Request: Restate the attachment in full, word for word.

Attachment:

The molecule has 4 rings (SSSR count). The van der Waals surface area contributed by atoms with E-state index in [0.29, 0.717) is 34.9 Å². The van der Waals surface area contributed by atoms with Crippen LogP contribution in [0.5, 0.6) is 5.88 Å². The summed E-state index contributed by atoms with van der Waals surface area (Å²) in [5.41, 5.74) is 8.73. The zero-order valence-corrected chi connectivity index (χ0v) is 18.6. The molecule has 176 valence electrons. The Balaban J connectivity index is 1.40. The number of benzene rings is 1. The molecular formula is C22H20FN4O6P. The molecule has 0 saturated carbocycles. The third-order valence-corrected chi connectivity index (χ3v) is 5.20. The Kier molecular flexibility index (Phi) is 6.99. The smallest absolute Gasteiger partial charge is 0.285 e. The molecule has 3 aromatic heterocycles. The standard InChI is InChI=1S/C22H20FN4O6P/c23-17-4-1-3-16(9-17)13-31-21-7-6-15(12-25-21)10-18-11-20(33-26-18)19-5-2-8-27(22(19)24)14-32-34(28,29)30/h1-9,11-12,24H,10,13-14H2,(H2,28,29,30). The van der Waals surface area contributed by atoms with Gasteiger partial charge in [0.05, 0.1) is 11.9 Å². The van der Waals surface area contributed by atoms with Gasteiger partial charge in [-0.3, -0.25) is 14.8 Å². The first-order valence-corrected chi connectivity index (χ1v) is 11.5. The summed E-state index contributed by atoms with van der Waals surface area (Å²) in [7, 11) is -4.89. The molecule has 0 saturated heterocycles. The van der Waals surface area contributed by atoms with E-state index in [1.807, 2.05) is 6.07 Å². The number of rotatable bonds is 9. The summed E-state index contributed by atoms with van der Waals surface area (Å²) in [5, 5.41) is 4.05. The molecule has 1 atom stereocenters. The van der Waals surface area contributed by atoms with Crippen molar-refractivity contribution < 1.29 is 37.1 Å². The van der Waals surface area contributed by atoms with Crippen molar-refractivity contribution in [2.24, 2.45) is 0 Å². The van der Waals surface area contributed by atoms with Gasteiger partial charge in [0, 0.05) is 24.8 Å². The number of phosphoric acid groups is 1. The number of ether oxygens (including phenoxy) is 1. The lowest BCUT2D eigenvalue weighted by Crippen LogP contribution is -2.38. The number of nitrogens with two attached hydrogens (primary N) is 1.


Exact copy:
The molecule has 4 rings (SSSR count). The van der Waals surface area contributed by atoms with E-state index in [0.29, 0.717) is 34.9 Å². The van der Waals surface area contributed by atoms with Crippen LogP contribution in [0.5, 0.6) is 5.88 Å². The summed E-state index contributed by atoms with van der Waals surface area (Å²) in [5.41, 5.74) is 8.73. The zero-order valence-corrected chi connectivity index (χ0v) is 18.6. The molecule has 176 valence electrons. The Balaban J connectivity index is 1.40. The number of benzene rings is 1. The molecular formula is C22H20FN4O6P. The molecule has 0 saturated carbocycles. The third-order valence-corrected chi connectivity index (χ3v) is 5.20. The Kier molecular flexibility index (Phi) is 6.99. The smallest absolute Gasteiger partial charge is 0.285 e. The molecule has 3 aromatic heterocycles. The standard InChI is InChI=1S/C22H20FN4O6P/c23-17-4-1-3-16(9-17)13-31-21-7-6-15(12-25-21)10-18-11-20(33-26-18)19-5-2-8-27(22(19)24)14-32-34(28,29)30/h1-9,11-12,24H,10,13-14H2,(H2,28,29,30). The van der Waals surface area contributed by atoms with Gasteiger partial charge in [0.05, 0.1) is 11.9 Å². The van der Waals surface area contributed by atoms with Gasteiger partial charge in [-0.3, -0.25) is 14.8 Å². The first-order valence-corrected chi connectivity index (χ1v) is 11.5. The summed E-state index contributed by atoms with van der Waals surface area (Å²) in [7, 11) is -4.89. The molecule has 0 saturated heterocycles. The van der Waals surface area contributed by atoms with E-state index in [1.807, 2.05) is 6.07 Å². The number of rotatable bonds is 9. The summed E-state index contributed by atoms with van der Waals surface area (Å²) in [5, 5.41) is 4.05. The molecule has 1 atom stereocenters. The van der Waals surface area contributed by atoms with Crippen molar-refractivity contribution < 1.29 is 37.1 Å². The van der Waals surface area contributed by atoms with Crippen molar-refractivity contribution in [2.24, 2.45) is 0 Å². The van der Waals surface area contributed by atoms with Gasteiger partial charge in [0, 0.05) is 24.8 Å². The number of phosphoric acid groups is 1. The number of ether oxygens (including phenoxy) is 1. The lowest BCUT2D eigenvalue weighted by Crippen LogP contribution is -2.38. The number of nitrogens with two attached hydrogens (primary N) is 1.